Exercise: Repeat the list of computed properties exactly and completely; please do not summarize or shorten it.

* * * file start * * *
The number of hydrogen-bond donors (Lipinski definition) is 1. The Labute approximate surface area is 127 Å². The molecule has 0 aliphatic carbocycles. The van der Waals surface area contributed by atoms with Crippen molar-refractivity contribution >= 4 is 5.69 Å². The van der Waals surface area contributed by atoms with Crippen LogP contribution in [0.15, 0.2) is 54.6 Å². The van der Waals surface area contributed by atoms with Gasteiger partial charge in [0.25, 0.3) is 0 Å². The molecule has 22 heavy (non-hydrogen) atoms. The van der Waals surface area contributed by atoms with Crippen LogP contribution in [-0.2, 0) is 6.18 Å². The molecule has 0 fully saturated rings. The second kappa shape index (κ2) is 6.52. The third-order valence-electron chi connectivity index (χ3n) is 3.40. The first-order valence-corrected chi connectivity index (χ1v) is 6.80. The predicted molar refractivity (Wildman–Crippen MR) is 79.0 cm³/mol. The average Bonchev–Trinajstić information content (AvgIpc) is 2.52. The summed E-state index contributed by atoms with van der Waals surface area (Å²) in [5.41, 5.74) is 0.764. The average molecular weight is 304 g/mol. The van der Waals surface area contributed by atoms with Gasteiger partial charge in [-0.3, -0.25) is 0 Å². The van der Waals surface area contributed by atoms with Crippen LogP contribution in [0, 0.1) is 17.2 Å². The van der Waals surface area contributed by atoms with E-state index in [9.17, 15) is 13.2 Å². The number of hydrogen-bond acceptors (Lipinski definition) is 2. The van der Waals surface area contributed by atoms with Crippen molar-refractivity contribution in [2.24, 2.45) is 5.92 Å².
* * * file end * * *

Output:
The number of hydrogen-bond donors (Lipinski definition) is 1. The Labute approximate surface area is 127 Å². The molecule has 0 aliphatic carbocycles. The van der Waals surface area contributed by atoms with Crippen molar-refractivity contribution >= 4 is 5.69 Å². The van der Waals surface area contributed by atoms with Crippen LogP contribution in [0.15, 0.2) is 54.6 Å². The van der Waals surface area contributed by atoms with Gasteiger partial charge in [0.25, 0.3) is 0 Å². The molecule has 22 heavy (non-hydrogen) atoms. The van der Waals surface area contributed by atoms with Crippen LogP contribution in [-0.2, 0) is 6.18 Å². The molecule has 0 fully saturated rings. The second kappa shape index (κ2) is 6.52. The third-order valence-electron chi connectivity index (χ3n) is 3.40. The first-order valence-corrected chi connectivity index (χ1v) is 6.80. The predicted molar refractivity (Wildman–Crippen MR) is 79.0 cm³/mol. The average Bonchev–Trinajstić information content (AvgIpc) is 2.52. The summed E-state index contributed by atoms with van der Waals surface area (Å²) in [5.41, 5.74) is 0.764. The average molecular weight is 304 g/mol. The van der Waals surface area contributed by atoms with Gasteiger partial charge in [-0.3, -0.25) is 0 Å². The van der Waals surface area contributed by atoms with Crippen LogP contribution in [0, 0.1) is 17.2 Å². The van der Waals surface area contributed by atoms with E-state index in [9.17, 15) is 13.2 Å². The number of hydrogen-bond acceptors (Lipinski definition) is 2. The van der Waals surface area contributed by atoms with Crippen molar-refractivity contribution in [2.24, 2.45) is 5.92 Å².